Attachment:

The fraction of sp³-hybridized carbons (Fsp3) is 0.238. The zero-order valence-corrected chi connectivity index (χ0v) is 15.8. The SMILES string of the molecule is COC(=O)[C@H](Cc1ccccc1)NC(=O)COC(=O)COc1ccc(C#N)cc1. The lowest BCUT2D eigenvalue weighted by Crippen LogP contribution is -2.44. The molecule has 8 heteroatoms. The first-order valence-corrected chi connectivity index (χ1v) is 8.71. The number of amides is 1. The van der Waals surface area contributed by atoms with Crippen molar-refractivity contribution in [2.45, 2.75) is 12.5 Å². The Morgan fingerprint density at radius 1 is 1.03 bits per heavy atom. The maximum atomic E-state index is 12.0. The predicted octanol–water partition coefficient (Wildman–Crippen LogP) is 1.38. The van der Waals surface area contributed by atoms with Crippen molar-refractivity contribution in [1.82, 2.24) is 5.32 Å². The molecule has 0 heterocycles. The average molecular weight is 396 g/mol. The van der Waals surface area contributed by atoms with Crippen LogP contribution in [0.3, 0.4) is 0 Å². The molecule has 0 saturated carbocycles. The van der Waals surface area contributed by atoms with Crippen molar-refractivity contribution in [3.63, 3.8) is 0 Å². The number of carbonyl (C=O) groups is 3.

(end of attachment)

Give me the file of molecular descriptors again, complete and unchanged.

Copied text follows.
The fraction of sp³-hybridized carbons (Fsp3) is 0.238. The zero-order valence-corrected chi connectivity index (χ0v) is 15.8. The SMILES string of the molecule is COC(=O)[C@H](Cc1ccccc1)NC(=O)COC(=O)COc1ccc(C#N)cc1. The lowest BCUT2D eigenvalue weighted by Crippen LogP contribution is -2.44. The molecule has 8 heteroatoms. The first-order valence-corrected chi connectivity index (χ1v) is 8.71. The number of amides is 1. The van der Waals surface area contributed by atoms with Crippen molar-refractivity contribution in [2.45, 2.75) is 12.5 Å². The Morgan fingerprint density at radius 1 is 1.03 bits per heavy atom. The maximum atomic E-state index is 12.0. The predicted octanol–water partition coefficient (Wildman–Crippen LogP) is 1.38. The van der Waals surface area contributed by atoms with Crippen molar-refractivity contribution in [1.82, 2.24) is 5.32 Å². The molecule has 0 heterocycles. The average molecular weight is 396 g/mol. The van der Waals surface area contributed by atoms with Crippen LogP contribution in [0.3, 0.4) is 0 Å². The molecule has 0 saturated carbocycles. The van der Waals surface area contributed by atoms with Crippen molar-refractivity contribution in [3.63, 3.8) is 0 Å². The number of carbonyl (C=O) groups is 3.